One of our SBO Partners, Erin Barbot, of Erin Barbot & Co in Silver Springs, MD, just completed a yearlong decluttering project in her own home, and documented her progress on Instagram for all of us to see. I was so impressed with this simple, yet effective approach, that I asked her to write about her experience. You can also listen to our conversation on my podcast, This ORGANIZED Life.
Here is Erin’s story:
If you followed me on Instagram or Facebook in 2017, you know that I created a project for myself that I called #365letgo. Even though I pride myself on decluttering on a regular basis, and have even made a career out of helping others do the same, I found myself encountering possessions around my house that no longer served a purpose or brought me joy. I decided to make my purge a daily habit for an entire year, and document my choices online to share what I learned and to keep myself honest :).
The idea was simple: each day, I let go of at least one item and documented what it was, why it no longer served me, and how I planned on getting it out of my house. Needless to say, this disciplined process of letting go proved to be quite a journey and learning experience for me, and I hope all of you who followed me throughout the year got some inspiration along the way.
Erin’s Takeaways from her year-long experiment:
1. Hiding in plain sight. Even though I edit our home on a regular basis, to my surprise, we still had a lot of stuff that we didn’t use, we didn’t need, we didn’t like, or was in bad shape and needed to be replaced with something higher-quality and longer-lasting. Every day we came across things we had overlooked, and the discipline helped carry us through the few days when we thought we’d finally run out of stuff to let go of!
2. Flexibility is key. I originally set out to not only get rid of one item a day, but to also get rid of something additional if I made a purchase (one in/one out). I quickly realized this was not attainable for us. It was too much to keep track of and took the pleasure out of getting anything new, even if it was important or necessary. While I believe we need to be thoughtful about our purchases, the act of bringing something new into our homes should still bring us joy and not feel like a chore or some kind of karmic burden.
3. We didn’t regret a single thing we got rid of. Sure there are a couple items that pull at my heartstrings a little to think about, but I still wouldn’t bring them back into our house.
4. I knew this from helping sell my clients’ stuff, but learned it more acutely when it was my own: unless you have a ton of spare time, selling your stuff is not often worth the effort. If you assign your own time with a dollar amount (easy to do if you have your own business) and think through the time it takes you to post, manage responses, package, and ship your stuff, it’s rarely worth your while. Exceptions include brand new items or high-end name-brand pieces that are in great condition.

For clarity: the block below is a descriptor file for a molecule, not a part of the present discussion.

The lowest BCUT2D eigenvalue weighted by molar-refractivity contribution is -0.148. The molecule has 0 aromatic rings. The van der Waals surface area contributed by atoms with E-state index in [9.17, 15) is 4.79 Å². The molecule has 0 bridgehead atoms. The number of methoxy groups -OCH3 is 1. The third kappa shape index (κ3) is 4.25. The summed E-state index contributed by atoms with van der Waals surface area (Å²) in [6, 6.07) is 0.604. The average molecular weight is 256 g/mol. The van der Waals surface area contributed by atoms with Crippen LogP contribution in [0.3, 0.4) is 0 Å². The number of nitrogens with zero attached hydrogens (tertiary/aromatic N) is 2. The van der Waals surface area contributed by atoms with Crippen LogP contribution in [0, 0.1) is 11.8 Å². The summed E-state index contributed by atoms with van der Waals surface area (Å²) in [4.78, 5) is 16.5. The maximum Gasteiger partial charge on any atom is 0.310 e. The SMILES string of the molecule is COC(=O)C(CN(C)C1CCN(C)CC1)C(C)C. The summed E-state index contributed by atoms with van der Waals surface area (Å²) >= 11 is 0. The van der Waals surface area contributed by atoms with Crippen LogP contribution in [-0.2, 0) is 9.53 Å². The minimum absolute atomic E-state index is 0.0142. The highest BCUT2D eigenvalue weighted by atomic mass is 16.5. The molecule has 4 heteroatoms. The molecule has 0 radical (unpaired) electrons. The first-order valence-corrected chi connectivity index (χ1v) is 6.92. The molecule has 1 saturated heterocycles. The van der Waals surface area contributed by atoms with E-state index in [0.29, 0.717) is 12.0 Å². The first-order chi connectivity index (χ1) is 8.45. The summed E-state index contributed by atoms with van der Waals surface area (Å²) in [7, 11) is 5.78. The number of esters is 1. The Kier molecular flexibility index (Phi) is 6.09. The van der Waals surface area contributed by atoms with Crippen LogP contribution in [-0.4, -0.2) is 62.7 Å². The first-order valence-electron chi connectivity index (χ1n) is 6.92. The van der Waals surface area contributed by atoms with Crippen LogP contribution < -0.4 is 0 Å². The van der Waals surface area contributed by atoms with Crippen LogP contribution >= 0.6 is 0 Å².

5. Getting rid of small items that fill up drawers and bottoms of bins and baskets, like hundreds of paper clips or rubber bands, gave me the most satisfaction. Sometimes this stuff can be the most tiring and tedious to go through, but it really adds up to clutter and gets in the way of finding and enjoying what you have.
6. It was both harder and easier than I thought to work with my 3-year-old on letting go of some of her things. Some items I just got rid of without a word and she didn’t notice or care. On occasion, she asked me where some other items were, and I had to tell her that we gave them to someone else who doesn’t have as many toys as she does. A couple of times she got upset, others she didn’t. I will admit this got in my head a little and I had to stay committed to my goal and not let her potentially getting upset distract me. At the end of the day, I know that her not being overwhelmed with tons of toys is better for her and our family, so I just had to keep reminding myself of that. As a side note, I did have to get sneaky with where I put the donation pile, because once she saw something in there, she would take it out again.
7. Make a list of where you like to take things: charities, neighbors and family members, hazardous materials dump, technology recycling, etc. Knowing in advance where you want things to end up will make it much easier to get started.
8. Designate a space in your home where you keep donations before you are able to handle their disposal. In other words, you don’t need to drive to the Goodwill every day, but you should physically move the items you want to let go out of your daily living space and into a designated container or area of a less used room (laundry room, basement, shed, or garage, for example).
9. Biggest reminder and lesson: This process never ends. If you go through a decluttering project and then a year later are frustrated that you have too much stuff again, note the last time you really took a look at what you’re keeping. With stuff constantly coming in, wear and tear, and tastes changing, the passage of things through your life truly needs to use a revolving door.
Thank you again to everyone who followed along and supported me. It was a really fun project and I’m excited to keep the process going on my end. Happy new year, and happy editing!